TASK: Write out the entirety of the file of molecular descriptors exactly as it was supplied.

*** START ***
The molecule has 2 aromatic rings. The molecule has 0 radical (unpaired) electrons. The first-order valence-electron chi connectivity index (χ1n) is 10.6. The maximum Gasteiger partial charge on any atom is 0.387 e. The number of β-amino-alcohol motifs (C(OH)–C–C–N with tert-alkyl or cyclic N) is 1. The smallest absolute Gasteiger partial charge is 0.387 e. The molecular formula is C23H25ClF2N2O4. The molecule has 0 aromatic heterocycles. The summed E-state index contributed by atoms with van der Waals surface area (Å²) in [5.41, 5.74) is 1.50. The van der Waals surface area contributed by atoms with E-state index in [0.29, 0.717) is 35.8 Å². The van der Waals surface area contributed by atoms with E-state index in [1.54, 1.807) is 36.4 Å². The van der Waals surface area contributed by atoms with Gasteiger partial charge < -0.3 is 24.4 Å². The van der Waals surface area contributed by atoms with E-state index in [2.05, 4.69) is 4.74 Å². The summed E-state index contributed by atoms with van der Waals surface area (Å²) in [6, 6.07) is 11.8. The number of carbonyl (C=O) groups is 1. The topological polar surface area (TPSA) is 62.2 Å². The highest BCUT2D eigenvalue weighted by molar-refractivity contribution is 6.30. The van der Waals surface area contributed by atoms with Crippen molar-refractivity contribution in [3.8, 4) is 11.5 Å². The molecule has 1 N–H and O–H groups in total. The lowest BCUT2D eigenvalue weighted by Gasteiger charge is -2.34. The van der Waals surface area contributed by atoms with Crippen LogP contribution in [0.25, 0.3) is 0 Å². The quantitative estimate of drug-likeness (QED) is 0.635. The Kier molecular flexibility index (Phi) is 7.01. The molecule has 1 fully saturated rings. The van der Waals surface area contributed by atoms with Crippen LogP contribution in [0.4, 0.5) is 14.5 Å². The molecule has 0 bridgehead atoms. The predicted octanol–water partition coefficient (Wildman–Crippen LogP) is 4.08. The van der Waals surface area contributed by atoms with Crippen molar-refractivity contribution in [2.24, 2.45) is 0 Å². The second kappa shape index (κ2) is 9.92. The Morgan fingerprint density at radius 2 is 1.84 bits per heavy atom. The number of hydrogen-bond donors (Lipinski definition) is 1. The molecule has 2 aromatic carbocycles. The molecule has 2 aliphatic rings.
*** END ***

The molecule has 2 aromatic rings. The molecule has 0 radical (unpaired) electrons. The first-order valence-electron chi connectivity index (χ1n) is 10.6. The maximum Gasteiger partial charge on any atom is 0.387 e. The number of β-amino-alcohol motifs (C(OH)–C–C–N with tert-alkyl or cyclic N) is 1. The smallest absolute Gasteiger partial charge is 0.387 e. The molecular formula is C23H25ClF2N2O4. The molecule has 0 aromatic heterocycles. The summed E-state index contributed by atoms with van der Waals surface area (Å²) in [5.41, 5.74) is 1.50. The van der Waals surface area contributed by atoms with E-state index in [0.29, 0.717) is 35.8 Å². The van der Waals surface area contributed by atoms with E-state index in [1.54, 1.807) is 36.4 Å². The van der Waals surface area contributed by atoms with Gasteiger partial charge < -0.3 is 24.4 Å². The van der Waals surface area contributed by atoms with E-state index in [2.05, 4.69) is 4.74 Å². The summed E-state index contributed by atoms with van der Waals surface area (Å²) in [6, 6.07) is 11.8. The number of carbonyl (C=O) groups is 1. The topological polar surface area (TPSA) is 62.2 Å². The highest BCUT2D eigenvalue weighted by molar-refractivity contribution is 6.30. The van der Waals surface area contributed by atoms with Crippen molar-refractivity contribution in [3.8, 4) is 11.5 Å². The molecule has 1 N–H and O–H groups in total. The lowest BCUT2D eigenvalue weighted by Gasteiger charge is -2.34. The van der Waals surface area contributed by atoms with Crippen LogP contribution in [0.25, 0.3) is 0 Å². The quantitative estimate of drug-likeness (QED) is 0.635. The Kier molecular flexibility index (Phi) is 7.01. The molecule has 1 fully saturated rings. The van der Waals surface area contributed by atoms with Crippen LogP contribution in [0.4, 0.5) is 14.5 Å². The molecule has 0 bridgehead atoms. The predicted octanol–water partition coefficient (Wildman–Crippen LogP) is 4.08. The van der Waals surface area contributed by atoms with Crippen molar-refractivity contribution in [2.24, 2.45) is 0 Å². The second kappa shape index (κ2) is 9.92. The Morgan fingerprint density at radius 2 is 1.84 bits per heavy atom. The number of hydrogen-bond donors (Lipinski definition) is 1. The molecule has 2 aromatic carbocycles. The molecule has 2 aliphatic rings.